Hawks and Pioneers: 3 Things

The University of North Dakota and the Denver Pioneers faced off in the third-place game of the National Collegiate Hockey Conference’s Frozen Faceoff, and neither team had anything to play for but pride. Both teams had lost by identical 4-2 scores in the semi-finals. Usually, this leads to a boring matchup where both teams are more concerned about getting injured than playing hockey.

It only seemed right that the game ended in a 1-1 tie. Ironically, that’s how the season series ended (2-2-1). It’s possible that the two teams could end up facing off in the NCAA’s Frozen Four.

UND forward Nick Schmaltz (Peter Bottini, UND Athletics)
UND forward Nick Schmaltz (Peter Bottini, UND Athletics)

Pioneers coach Jim Montgomery was asked if it was a fitting end to the series between the two schools.

“I don’t know if [the tie] is fitting,” Montgomery said. “It would have been more fitting if DU had won it.”

Montgomery’s response drew a chuckle from the media in attendance.

Pacific Rim Line versus the CBS Line

The Pioneers and Hawks both have prolific, high-scoring first lines with fancy names. The Pioneers have the Pacific Rim line. This line consists of Dylan Gambrell (15g-28a—43pts), Trevor Moore (9g-33a—42pts) and Danton Heinen (19g-23a—42pts).

The Hawks have CBS line consisting of Drake Caggiula (19g-25a—44pts), Brock Boeser (25g-26a—51pts) and Nick Schmaltz (10g-32a—42pts).

Both of these forward lines are very exciting, dynamic lines that lift fans out of their seats with their play on the ice. It only seemed right that both forward lines accounted for the game’s only points.

To Play or Not to Play

When the NCHC was formed, the league decided to have a third place game. Currently, the NCHC is the only league that still has a third place game. Three seasons ago, UND needed the third place game to make the NCAA tourney. There’s been some question on whether the NCHC should play the third place game or not.

As of today, both teams were already in the NCAA tourney and really didn’t need to play in third place game. Both teams rested key players that were banged up.

For now, head coach Jim Montgomery is in favor of keeping the third place game.

“I think it’s important for us to build our brand and our league, and for us to be able to sell tickets first of all,” Montgomery said. “For us to be able to… a lot of people think there’s nothing in the consolation game. Our players are used to playing back-to-back games. So when we go to the NCAAs, we have to be in that kind of condition. If you get out of that rhythm it does affect your body physically.”

At times, it’s tough for the players to get up for a third place game. Especially, when both teams are already in the NCAA tourney.

UND forward Drake Caggiula (Eric Classen / UND Athletics)
UND forward Drake Caggiula (Eric Classen / UND Athletics)

“Regardless of the situation, you’ve just got to show up and play the game,” Caggiula said.  “You don’t look it as it doesn’t mean anything. It has an effect on the Pairwise (Rankings) and it has an effect on your momentum heading into the national tournament. It doesn’t really matter what the circumstances is, you just go out there and play like it’s any other game.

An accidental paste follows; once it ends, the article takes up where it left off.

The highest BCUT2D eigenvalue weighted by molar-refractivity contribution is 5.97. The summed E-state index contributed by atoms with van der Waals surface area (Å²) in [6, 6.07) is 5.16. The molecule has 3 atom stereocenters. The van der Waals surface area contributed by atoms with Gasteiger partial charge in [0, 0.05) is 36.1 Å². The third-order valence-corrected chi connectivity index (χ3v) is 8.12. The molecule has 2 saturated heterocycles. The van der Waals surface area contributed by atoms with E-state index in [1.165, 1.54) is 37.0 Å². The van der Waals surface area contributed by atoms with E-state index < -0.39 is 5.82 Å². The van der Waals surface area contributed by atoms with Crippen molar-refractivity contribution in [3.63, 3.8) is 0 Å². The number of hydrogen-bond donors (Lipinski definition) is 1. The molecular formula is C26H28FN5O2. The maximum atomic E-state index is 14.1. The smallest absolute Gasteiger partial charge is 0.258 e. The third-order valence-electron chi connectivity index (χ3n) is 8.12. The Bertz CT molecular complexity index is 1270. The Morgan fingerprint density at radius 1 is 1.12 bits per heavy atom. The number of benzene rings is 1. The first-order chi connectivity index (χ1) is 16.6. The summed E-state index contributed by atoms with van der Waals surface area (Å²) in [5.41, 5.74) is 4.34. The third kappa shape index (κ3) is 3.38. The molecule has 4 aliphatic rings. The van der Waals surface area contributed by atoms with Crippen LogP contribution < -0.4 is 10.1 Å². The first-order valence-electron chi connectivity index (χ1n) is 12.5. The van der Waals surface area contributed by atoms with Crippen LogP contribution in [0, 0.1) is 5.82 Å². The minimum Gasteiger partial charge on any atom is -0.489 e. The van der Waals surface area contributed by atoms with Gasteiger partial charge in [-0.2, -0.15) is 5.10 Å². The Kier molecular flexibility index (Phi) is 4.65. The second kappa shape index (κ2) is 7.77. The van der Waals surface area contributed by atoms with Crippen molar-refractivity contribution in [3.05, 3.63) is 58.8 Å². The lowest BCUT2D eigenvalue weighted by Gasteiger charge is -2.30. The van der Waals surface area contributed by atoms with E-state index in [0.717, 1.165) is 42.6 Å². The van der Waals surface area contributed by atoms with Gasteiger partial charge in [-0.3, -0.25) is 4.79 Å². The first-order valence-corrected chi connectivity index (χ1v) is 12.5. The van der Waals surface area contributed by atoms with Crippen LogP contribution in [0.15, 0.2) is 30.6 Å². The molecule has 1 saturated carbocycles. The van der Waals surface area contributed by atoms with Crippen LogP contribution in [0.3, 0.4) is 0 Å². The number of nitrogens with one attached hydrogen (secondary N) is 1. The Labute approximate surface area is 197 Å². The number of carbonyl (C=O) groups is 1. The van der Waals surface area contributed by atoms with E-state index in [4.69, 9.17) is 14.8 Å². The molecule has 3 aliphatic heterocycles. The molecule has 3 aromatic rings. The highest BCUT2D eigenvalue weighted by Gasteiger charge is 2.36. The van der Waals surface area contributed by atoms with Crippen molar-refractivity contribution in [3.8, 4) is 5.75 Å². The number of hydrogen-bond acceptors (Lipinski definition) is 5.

“It shouldn’t affect you, but it’s tough. Like Coach Berry said, it’s a third place game and both teams are in the tournament.  It’s a tough situation.”

“Whenever you put the North Dakota jersey on, you go to battle and our guys did tonight. It doesn’t matter if it’s the third place game or a first-place game,” Berry said. “Our guys put their hearts on the line tonight.”

Next weekend, the games all matter. Lose a game and your season is over. It’s that simple.

Target Center Needs Major Facelift

After college hockey realignment, the NCHC needed a place to hold their conference tournament. The Xcel Energy Center was already occupied by the Western Collegiate Hockey Association and Big Ten Hockey Conference, so NCHC signed a five-year deal with the Target Center in Minneapolis, Minnesota. Keep in mind, that deal was signed by the previous NCHC commissioner Jim Scherr.

From the minute, the NCHC signed the contract with the Target Center, ice conditions have been a concern. During the first two Frozen Faceoffs, the ice conditions and the boards were very questionable. This year, it appears that the ice was a little better than the previous two seasons.

Another main concern of the fans is the condition of the Target Center. The Target Center is a basketball-only facility that opened on October 13, 1990. The arena is in dire need of a major facelift. I have been to a lot of hockey arenas and stadiums over the years, and the Target Center needs a lot of work. The general consensus I got from talking to the fans was they don’t like the Target Center all that much and would rather attend a conference tourney at the Xcel Energy Center.

Maybe some NCHC fans are spoiled because they’re used to attending games in nice, modern venues. The Target Center has a higher rate of traffic in and out of it over the past 26 years.  Renovations worth are set to begin in May and will be completed in the summer of 2017. That’s good news for the fans attending next season’s Frozen Faceoff.